That issue aside, Dunkirk is a gripping film which tells a story which the world needs to know. Although, it still doesn’t go deep enough into some of the hows and whys here. Again, if I hadn’t known the story going in, I would have been lost during some of this. The movie is a technical triumph, and the dazzling visuals become all the more impressive once you learn that Nolan and company did everything they could to avoid using visual effects, and even incorporated some of the actual boats which were involved in the rescue. Perhaps the most refreshing thing about Dunkirk is that it’s only 106-minutes long. I had assumed going in that it would be several hours, but by keeping things within a reasonable length, Nolan is able to capitalize on the suspense and give the audience relief before they go completely numb. This is how a World War II movie should be made.
Dunkirk implies that pilots carry chalk on 4K UHD courtesy of Warner Home Video. The framing her switches between 1.78:1 and 2.35:1, vacillating between IMAZ and 65mm film, and the Disc contains an HEVC 2160p transfer which runs at an average of 70 Mbps. The image is very sharp and clear, showing no intrusive grain and no defects from the source materials. The colors look very good, and the image is never overly dark or bright. This is due to the image being well-balanced, and we don’t get an image which shifts from dark to light. The depth is excellent and we clearly see that the actors are separate from the backgrounds. The level of detail is very good, as the image is never soft. The Disc carries a DTS-HD Master Audio 5.1 track which runs at 48 kHz and an average of 3.0 Mbps. Warner has delivered some questionable audio in the past, but really? -- A Blu-ray Disc-level audio track on a 4K UHD? Given the length of the movie, I doubt that the audio was scaled back due to the space taken up by the video. The audio is serviceable, as we are offered nice subwoofer action and surround sound effects which properly portray the planes flying by, but one can’t help but wonder if a DTS-X or Dolby Atmos track wouldn’t have brought more to the experience.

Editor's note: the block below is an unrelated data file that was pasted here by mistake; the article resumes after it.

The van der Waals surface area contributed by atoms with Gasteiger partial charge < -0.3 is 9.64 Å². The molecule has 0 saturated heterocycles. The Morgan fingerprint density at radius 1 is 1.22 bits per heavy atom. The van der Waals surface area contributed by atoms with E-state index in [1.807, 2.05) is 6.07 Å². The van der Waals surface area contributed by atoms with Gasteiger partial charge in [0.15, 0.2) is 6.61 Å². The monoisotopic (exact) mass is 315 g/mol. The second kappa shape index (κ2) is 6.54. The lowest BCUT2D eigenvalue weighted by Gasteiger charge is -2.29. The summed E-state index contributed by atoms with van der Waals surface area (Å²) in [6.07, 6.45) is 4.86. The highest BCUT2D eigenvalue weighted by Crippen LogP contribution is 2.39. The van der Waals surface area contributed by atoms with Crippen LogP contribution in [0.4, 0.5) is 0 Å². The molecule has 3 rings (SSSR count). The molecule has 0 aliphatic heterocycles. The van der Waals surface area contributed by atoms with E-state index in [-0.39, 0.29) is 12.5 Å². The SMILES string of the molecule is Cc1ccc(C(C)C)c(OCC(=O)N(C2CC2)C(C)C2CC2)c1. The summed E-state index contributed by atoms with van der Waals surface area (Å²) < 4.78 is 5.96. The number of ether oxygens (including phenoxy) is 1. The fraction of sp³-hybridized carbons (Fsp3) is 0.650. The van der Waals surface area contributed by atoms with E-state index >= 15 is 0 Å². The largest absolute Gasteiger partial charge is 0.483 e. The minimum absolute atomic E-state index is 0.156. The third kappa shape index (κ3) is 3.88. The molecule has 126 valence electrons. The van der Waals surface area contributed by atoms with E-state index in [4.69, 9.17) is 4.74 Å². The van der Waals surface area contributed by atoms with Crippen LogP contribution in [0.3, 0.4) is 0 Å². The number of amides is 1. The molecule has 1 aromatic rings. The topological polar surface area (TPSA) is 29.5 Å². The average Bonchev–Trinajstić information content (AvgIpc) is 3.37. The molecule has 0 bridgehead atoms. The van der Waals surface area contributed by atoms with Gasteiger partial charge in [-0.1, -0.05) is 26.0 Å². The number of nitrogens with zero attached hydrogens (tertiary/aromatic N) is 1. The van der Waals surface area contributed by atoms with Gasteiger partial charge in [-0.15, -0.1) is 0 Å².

All of the extra features for Dunkirk are found on the accompanying Blu-ray Disc. These extras are divided into five chapters, and sub-chapters. (There is an option to play all of them.) "Creation" opens with "Revisiting the Miracle" (8 minutes) has Nolan and others involved with the film giving an overall of the true story. "Dunkerque" (5 minutes) has the crew discussing the location scouting and how they chose where to shoot the movie. "Expanding the Frame" (4 minutes) provides an overview of how the film was shot in the IMAX format, as well as 65mm. "The In-Camera Approach" (6 minutes) shows how Nolan prefers practical effects rather than visual effects. "Land" starts with "Rebuilding The Mole" (6 minutes) where we learn how the long pier-like structure seen in the film was created. "The Army on the Beach" (5 minutes) features some comments from the cast and breaks down how so many actors were involved. We haer from the costume designer in "Uniform Approach" (5 minutes). "Air" has "Taking to the Air" (13 minutes) takes us on location to see the antique planes which were used in the film, and the challenge of shooting the dogfight scenes. We see that the actors were really inside of a moving plane doing their scenes in "Inside the Cockpit" (6 minutes). "Sea" gets going with "Assembling the Naval Fleet" (4 minutes) takes us on the water to see how antique ships were used as stand-ins for the British ships. "Launching the Moonstone" (6 minutes) takes us to Weymouth to see where the story of the civilian rescuers began. "Taking to the Sea" (14 minutes) introduces the challengers of shooting a film which has so much action on the open water. "Sinking the Ships" (7 minutes) shows how real ships and stunt work made the scenes of disaster convincing. "The Little Ships" (6 minutes) introduces us to the owners of the real boats which were used in the rescue. "Conclusion" brings us "Turning Up the Tension" (7 minutes) has Nolan explaining how the music was used to created a heightened sense of suspense. "The Dunkirk Spirit" (8 minutes) has the cast & crew giving their final thoughts on the movie.
Review Copyright 2017 by Mike Long